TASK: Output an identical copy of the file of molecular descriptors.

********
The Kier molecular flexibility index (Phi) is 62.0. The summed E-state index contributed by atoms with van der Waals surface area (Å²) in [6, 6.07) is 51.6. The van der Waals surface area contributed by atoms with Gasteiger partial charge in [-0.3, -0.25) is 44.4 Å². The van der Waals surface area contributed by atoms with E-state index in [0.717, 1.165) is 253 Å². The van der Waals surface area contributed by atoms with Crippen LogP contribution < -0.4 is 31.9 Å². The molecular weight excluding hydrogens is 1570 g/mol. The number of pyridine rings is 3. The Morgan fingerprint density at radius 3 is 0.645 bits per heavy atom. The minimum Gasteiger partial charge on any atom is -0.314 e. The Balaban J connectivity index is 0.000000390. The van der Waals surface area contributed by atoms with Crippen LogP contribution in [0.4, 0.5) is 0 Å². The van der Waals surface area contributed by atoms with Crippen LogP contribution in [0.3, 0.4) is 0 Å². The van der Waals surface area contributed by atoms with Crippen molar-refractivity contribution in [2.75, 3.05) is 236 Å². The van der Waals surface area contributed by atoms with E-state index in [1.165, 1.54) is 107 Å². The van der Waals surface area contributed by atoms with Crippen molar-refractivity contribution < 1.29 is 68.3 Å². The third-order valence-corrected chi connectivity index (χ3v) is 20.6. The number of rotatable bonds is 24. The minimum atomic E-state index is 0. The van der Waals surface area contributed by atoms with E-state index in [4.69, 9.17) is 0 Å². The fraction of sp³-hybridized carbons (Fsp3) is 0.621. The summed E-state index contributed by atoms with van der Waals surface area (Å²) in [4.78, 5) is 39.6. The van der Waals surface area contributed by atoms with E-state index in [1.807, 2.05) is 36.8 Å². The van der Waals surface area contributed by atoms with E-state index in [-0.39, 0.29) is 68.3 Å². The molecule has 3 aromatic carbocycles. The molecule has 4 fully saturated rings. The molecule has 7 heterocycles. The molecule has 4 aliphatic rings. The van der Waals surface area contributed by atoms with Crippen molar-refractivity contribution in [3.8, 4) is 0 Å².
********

The Kier molecular flexibility index (Phi) is 62.0. The summed E-state index contributed by atoms with van der Waals surface area (Å²) in [6, 6.07) is 51.6. The van der Waals surface area contributed by atoms with Gasteiger partial charge in [-0.3, -0.25) is 44.4 Å². The van der Waals surface area contributed by atoms with E-state index in [0.717, 1.165) is 253 Å². The van der Waals surface area contributed by atoms with Crippen LogP contribution < -0.4 is 31.9 Å². The molecular weight excluding hydrogens is 1570 g/mol. The number of pyridine rings is 3. The Morgan fingerprint density at radius 3 is 0.645 bits per heavy atom. The minimum Gasteiger partial charge on any atom is -0.314 e. The Balaban J connectivity index is 0.000000390. The van der Waals surface area contributed by atoms with Crippen LogP contribution in [0.4, 0.5) is 0 Å². The van der Waals surface area contributed by atoms with Crippen LogP contribution in [0.3, 0.4) is 0 Å². The van der Waals surface area contributed by atoms with Crippen molar-refractivity contribution in [2.75, 3.05) is 236 Å². The van der Waals surface area contributed by atoms with E-state index in [1.165, 1.54) is 107 Å². The van der Waals surface area contributed by atoms with Crippen molar-refractivity contribution < 1.29 is 68.3 Å². The third-order valence-corrected chi connectivity index (χ3v) is 20.6. The number of rotatable bonds is 24. The minimum atomic E-state index is 0. The van der Waals surface area contributed by atoms with E-state index in [4.69, 9.17) is 0 Å². The fraction of sp³-hybridized carbons (Fsp3) is 0.621. The summed E-state index contributed by atoms with van der Waals surface area (Å²) in [4.78, 5) is 39.6. The van der Waals surface area contributed by atoms with E-state index in [1.807, 2.05) is 36.8 Å². The van der Waals surface area contributed by atoms with E-state index in [-0.39, 0.29) is 68.3 Å². The molecule has 3 aromatic carbocycles. The molecule has 4 fully saturated rings. The molecule has 7 heterocycles. The molecule has 4 aliphatic rings. The van der Waals surface area contributed by atoms with Crippen molar-refractivity contribution in [3.8, 4) is 0 Å².